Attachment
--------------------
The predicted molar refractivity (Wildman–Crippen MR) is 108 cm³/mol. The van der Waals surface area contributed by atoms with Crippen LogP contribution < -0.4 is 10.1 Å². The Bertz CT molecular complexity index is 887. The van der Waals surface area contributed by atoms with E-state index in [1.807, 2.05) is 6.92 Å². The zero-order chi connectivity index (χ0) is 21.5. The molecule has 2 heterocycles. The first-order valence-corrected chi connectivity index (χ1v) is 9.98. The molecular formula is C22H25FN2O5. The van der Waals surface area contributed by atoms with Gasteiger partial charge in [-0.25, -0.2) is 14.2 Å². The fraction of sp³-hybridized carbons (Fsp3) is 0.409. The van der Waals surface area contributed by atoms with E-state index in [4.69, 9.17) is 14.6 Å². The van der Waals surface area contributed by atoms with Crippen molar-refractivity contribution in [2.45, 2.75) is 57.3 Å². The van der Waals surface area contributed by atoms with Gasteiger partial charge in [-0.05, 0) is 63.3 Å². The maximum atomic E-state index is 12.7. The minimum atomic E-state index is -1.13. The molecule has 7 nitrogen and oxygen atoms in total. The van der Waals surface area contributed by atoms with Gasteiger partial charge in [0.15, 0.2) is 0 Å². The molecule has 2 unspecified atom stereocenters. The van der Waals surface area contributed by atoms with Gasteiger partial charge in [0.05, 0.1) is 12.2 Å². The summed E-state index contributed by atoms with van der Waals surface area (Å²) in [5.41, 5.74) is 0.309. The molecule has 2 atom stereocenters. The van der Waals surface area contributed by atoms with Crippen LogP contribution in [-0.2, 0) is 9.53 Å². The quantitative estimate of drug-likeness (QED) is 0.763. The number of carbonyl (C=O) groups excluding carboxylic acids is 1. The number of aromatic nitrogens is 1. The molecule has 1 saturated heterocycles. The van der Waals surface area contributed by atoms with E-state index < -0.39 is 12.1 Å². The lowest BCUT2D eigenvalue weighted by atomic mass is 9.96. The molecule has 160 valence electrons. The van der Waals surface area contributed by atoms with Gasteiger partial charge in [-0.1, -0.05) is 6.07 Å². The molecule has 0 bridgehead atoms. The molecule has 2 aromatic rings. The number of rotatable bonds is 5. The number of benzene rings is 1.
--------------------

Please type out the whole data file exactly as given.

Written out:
The predicted molar refractivity (Wildman–Crippen MR) is 108 cm³/mol. The van der Waals surface area contributed by atoms with Crippen LogP contribution < -0.4 is 10.1 Å². The Bertz CT molecular complexity index is 887. The van der Waals surface area contributed by atoms with E-state index in [1.807, 2.05) is 6.92 Å². The zero-order chi connectivity index (χ0) is 21.5. The molecule has 2 heterocycles. The first-order valence-corrected chi connectivity index (χ1v) is 9.98. The molecular formula is C22H25FN2O5. The van der Waals surface area contributed by atoms with Gasteiger partial charge in [-0.25, -0.2) is 14.2 Å². The fraction of sp³-hybridized carbons (Fsp3) is 0.409. The van der Waals surface area contributed by atoms with E-state index in [4.69, 9.17) is 14.6 Å². The van der Waals surface area contributed by atoms with Crippen molar-refractivity contribution in [2.45, 2.75) is 57.3 Å². The van der Waals surface area contributed by atoms with Gasteiger partial charge in [-0.05, 0) is 63.3 Å². The maximum atomic E-state index is 12.7. The minimum atomic E-state index is -1.13. The molecule has 7 nitrogen and oxygen atoms in total. The van der Waals surface area contributed by atoms with Gasteiger partial charge in [0.15, 0.2) is 0 Å². The molecule has 2 unspecified atom stereocenters. The van der Waals surface area contributed by atoms with Gasteiger partial charge in [0.05, 0.1) is 12.2 Å². The summed E-state index contributed by atoms with van der Waals surface area (Å²) in [5.41, 5.74) is 0.309. The molecule has 2 atom stereocenters. The van der Waals surface area contributed by atoms with Crippen LogP contribution in [-0.2, 0) is 9.53 Å². The quantitative estimate of drug-likeness (QED) is 0.763. The number of carbonyl (C=O) groups excluding carboxylic acids is 1. The number of aromatic nitrogens is 1. The molecule has 1 saturated heterocycles. The van der Waals surface area contributed by atoms with E-state index < -0.39 is 12.1 Å². The lowest BCUT2D eigenvalue weighted by atomic mass is 9.96. The molecule has 160 valence electrons. The van der Waals surface area contributed by atoms with Gasteiger partial charge in [-0.1, -0.05) is 6.07 Å². The molecule has 0 bridgehead atoms. The molecule has 2 aromatic rings. The number of rotatable bonds is 5. The number of benzene rings is 1.